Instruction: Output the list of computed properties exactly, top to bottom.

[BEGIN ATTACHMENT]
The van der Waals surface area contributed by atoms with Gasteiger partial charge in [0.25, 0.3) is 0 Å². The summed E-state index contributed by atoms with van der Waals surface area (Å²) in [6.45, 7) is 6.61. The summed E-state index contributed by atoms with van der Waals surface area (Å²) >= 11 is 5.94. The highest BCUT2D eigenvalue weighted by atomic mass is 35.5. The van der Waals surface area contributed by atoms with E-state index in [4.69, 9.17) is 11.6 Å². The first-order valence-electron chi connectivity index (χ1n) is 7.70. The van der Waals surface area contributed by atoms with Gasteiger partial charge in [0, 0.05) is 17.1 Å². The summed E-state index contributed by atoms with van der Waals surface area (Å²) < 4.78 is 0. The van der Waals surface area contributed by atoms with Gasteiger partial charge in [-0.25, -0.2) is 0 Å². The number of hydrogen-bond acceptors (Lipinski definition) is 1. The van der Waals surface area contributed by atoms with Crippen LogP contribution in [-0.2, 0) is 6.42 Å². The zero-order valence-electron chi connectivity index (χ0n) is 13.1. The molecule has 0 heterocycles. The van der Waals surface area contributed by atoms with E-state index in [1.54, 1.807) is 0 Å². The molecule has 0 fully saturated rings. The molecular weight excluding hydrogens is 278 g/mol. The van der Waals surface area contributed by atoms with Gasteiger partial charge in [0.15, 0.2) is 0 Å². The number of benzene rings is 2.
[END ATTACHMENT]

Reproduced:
The van der Waals surface area contributed by atoms with Gasteiger partial charge in [0.25, 0.3) is 0 Å². The summed E-state index contributed by atoms with van der Waals surface area (Å²) in [6.45, 7) is 6.61. The summed E-state index contributed by atoms with van der Waals surface area (Å²) >= 11 is 5.94. The highest BCUT2D eigenvalue weighted by atomic mass is 35.5. The van der Waals surface area contributed by atoms with E-state index in [4.69, 9.17) is 11.6 Å². The first-order valence-electron chi connectivity index (χ1n) is 7.70. The van der Waals surface area contributed by atoms with Gasteiger partial charge in [0, 0.05) is 17.1 Å². The summed E-state index contributed by atoms with van der Waals surface area (Å²) < 4.78 is 0. The van der Waals surface area contributed by atoms with Gasteiger partial charge in [-0.25, -0.2) is 0 Å². The number of hydrogen-bond acceptors (Lipinski definition) is 1. The van der Waals surface area contributed by atoms with Crippen LogP contribution in [-0.2, 0) is 6.42 Å². The zero-order valence-electron chi connectivity index (χ0n) is 13.1. The molecule has 0 heterocycles. The van der Waals surface area contributed by atoms with E-state index in [1.54, 1.807) is 0 Å². The molecule has 0 fully saturated rings. The molecular weight excluding hydrogens is 278 g/mol. The van der Waals surface area contributed by atoms with Gasteiger partial charge in [0.15, 0.2) is 0 Å². The number of benzene rings is 2.